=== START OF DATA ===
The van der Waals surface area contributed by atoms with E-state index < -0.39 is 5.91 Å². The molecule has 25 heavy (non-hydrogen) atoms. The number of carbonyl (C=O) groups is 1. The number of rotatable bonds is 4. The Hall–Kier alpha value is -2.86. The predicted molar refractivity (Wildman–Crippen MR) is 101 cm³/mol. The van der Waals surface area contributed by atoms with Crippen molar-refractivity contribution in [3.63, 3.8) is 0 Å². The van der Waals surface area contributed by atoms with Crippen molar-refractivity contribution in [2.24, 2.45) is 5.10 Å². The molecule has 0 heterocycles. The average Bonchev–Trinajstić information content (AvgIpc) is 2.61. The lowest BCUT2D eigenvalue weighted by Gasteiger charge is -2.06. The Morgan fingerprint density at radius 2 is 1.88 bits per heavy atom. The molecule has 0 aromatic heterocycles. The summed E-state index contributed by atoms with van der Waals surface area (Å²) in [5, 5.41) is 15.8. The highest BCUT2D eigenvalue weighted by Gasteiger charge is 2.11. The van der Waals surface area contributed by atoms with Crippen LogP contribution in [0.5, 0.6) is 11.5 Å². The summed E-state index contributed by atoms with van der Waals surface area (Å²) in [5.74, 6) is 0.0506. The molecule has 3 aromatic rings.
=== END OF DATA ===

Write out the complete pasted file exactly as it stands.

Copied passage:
The van der Waals surface area contributed by atoms with E-state index < -0.39 is 5.91 Å². The molecule has 25 heavy (non-hydrogen) atoms. The number of carbonyl (C=O) groups is 1. The number of rotatable bonds is 4. The Hall–Kier alpha value is -2.86. The predicted molar refractivity (Wildman–Crippen MR) is 101 cm³/mol. The van der Waals surface area contributed by atoms with Crippen molar-refractivity contribution in [3.63, 3.8) is 0 Å². The van der Waals surface area contributed by atoms with Crippen molar-refractivity contribution in [2.24, 2.45) is 5.10 Å². The molecule has 0 heterocycles. The average Bonchev–Trinajstić information content (AvgIpc) is 2.61. The lowest BCUT2D eigenvalue weighted by Gasteiger charge is -2.06. The Morgan fingerprint density at radius 2 is 1.88 bits per heavy atom. The molecule has 0 aromatic heterocycles. The summed E-state index contributed by atoms with van der Waals surface area (Å²) in [5, 5.41) is 15.8. The highest BCUT2D eigenvalue weighted by Gasteiger charge is 2.11. The van der Waals surface area contributed by atoms with Crippen LogP contribution in [0.5, 0.6) is 11.5 Å². The summed E-state index contributed by atoms with van der Waals surface area (Å²) in [5.74, 6) is 0.0506. The molecule has 3 aromatic rings.